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Animal transplants into humans given go ahead

Discussion in 'New Zealand' started by Ellen, Dec 13, 2005.

  1. Ellen

    Ellen Senior Member

    Oct 22, 2005

    Animal transplants into humans given go ahead

    13.12.05 5.30pm
    By Kent Atkinson

    Using pig and other animal parts for human transplants moved a step closer today after the Government's biotech ethics advisor gave the green light.

    The Bioethics Council opened the way for transplants of animal tissue into humans to be resumed once the Government is satisfied with the disease risk and other medical issues involved.

    But it wants patients receiving animal parts to be registered, to declare their status at the border, and for any subsequent medical treatment to be recorded.

    Six New Zealanders would already qualify for such registration -- they were injected with pig islet cells in 1996 as part of a clinical trial of treatment for diabetes.

    In recent years the Government has taken steps to stop further such trials in New Zealand and the Cook Islands. This year, it extended to December 31 2006 a law which requires the Health Minister to specifically approve the use of organs, tissues or cells from animals - xenotransplantation - under strict criteria.

    A report released today by the Bioethics Council means that, if medical requirements can be met, acute shortages of donated human organs may be partly met by transplants of genetically engineered animal organs, or the use of animal tissues in other therapies.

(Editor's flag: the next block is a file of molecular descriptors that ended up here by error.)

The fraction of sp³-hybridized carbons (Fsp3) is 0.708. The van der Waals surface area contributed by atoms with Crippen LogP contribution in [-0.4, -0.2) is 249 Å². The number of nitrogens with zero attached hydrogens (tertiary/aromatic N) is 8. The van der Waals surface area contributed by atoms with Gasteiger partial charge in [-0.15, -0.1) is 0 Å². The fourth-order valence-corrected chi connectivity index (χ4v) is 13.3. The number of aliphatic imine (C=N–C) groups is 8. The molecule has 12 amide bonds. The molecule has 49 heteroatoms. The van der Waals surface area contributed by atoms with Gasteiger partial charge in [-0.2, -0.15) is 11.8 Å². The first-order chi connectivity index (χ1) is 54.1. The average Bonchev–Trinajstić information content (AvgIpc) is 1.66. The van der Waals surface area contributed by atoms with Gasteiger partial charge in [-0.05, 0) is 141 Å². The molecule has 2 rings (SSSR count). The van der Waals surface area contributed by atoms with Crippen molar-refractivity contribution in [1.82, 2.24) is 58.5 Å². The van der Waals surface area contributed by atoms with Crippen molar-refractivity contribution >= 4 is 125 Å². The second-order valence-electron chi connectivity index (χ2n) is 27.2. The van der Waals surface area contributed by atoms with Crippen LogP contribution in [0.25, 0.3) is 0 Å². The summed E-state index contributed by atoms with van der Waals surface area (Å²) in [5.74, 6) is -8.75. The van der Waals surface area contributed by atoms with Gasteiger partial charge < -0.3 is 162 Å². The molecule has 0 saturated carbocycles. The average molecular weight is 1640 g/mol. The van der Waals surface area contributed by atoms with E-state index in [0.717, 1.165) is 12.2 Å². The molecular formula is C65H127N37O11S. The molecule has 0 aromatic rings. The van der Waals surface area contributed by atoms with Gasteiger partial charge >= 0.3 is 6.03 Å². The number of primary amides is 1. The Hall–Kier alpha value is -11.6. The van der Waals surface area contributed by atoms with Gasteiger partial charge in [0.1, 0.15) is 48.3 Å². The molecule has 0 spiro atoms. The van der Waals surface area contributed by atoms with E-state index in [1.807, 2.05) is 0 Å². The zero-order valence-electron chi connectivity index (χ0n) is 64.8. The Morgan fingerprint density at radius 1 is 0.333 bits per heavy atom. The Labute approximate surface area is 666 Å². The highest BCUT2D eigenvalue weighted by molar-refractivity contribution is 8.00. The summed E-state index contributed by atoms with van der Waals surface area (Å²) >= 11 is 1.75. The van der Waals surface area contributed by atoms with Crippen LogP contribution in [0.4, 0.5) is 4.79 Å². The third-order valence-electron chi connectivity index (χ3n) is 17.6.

Xenotransplantation is regarded by some researchers as the easiest solution to severe shortages of donated human tissues.

    "It could make a significant contribution to the treatment of conditions such as heart disease and kidney failure," the council said. "With the number of human tissue, cellular and organ donors falling well short of demand, xenotransplantation presents a strong possible alternative.

    "The ageing New Zealand population is going to increase demand."

    Pigs are a likely source of transplant organs because they are about the same size as humans and have a similar physiology. Some overseas scientists are working to produce genetically engineered pigs whose tissues would not provoke an immune response in humans.

    But the head of the council's xenotransplantation working group, Martin Wilkinson, said many people expressed concern about safety and wanted a "case by case" approach to be taken.

    The report also raised the issue of xenotourism -- where people wanting transplants of animal tissue travel to a country where such operations are legal -- and whether New Zealanders should be prevented from receiving xenografts in other countries.

    "The council recommends that a national register of all New Zealanders and visitors who have received xenografts be established to protect public safety," Mr Wilkinson said in a statement.

    - NZPA
  2. Momof4gr8kids

    Momof4gr8kids Approved members

    Sep 3, 2006
    Why are they using animal instead of human? Canada had it's first live donnor this year, I haven't read anything recent, but last time I checked it went well. Wouldn't that be a better option?
  3. Kristen

    Kristen Approved members

    Jun 12, 2007
    I do not think that there are enough people that would volenteer to be Diabetic though...

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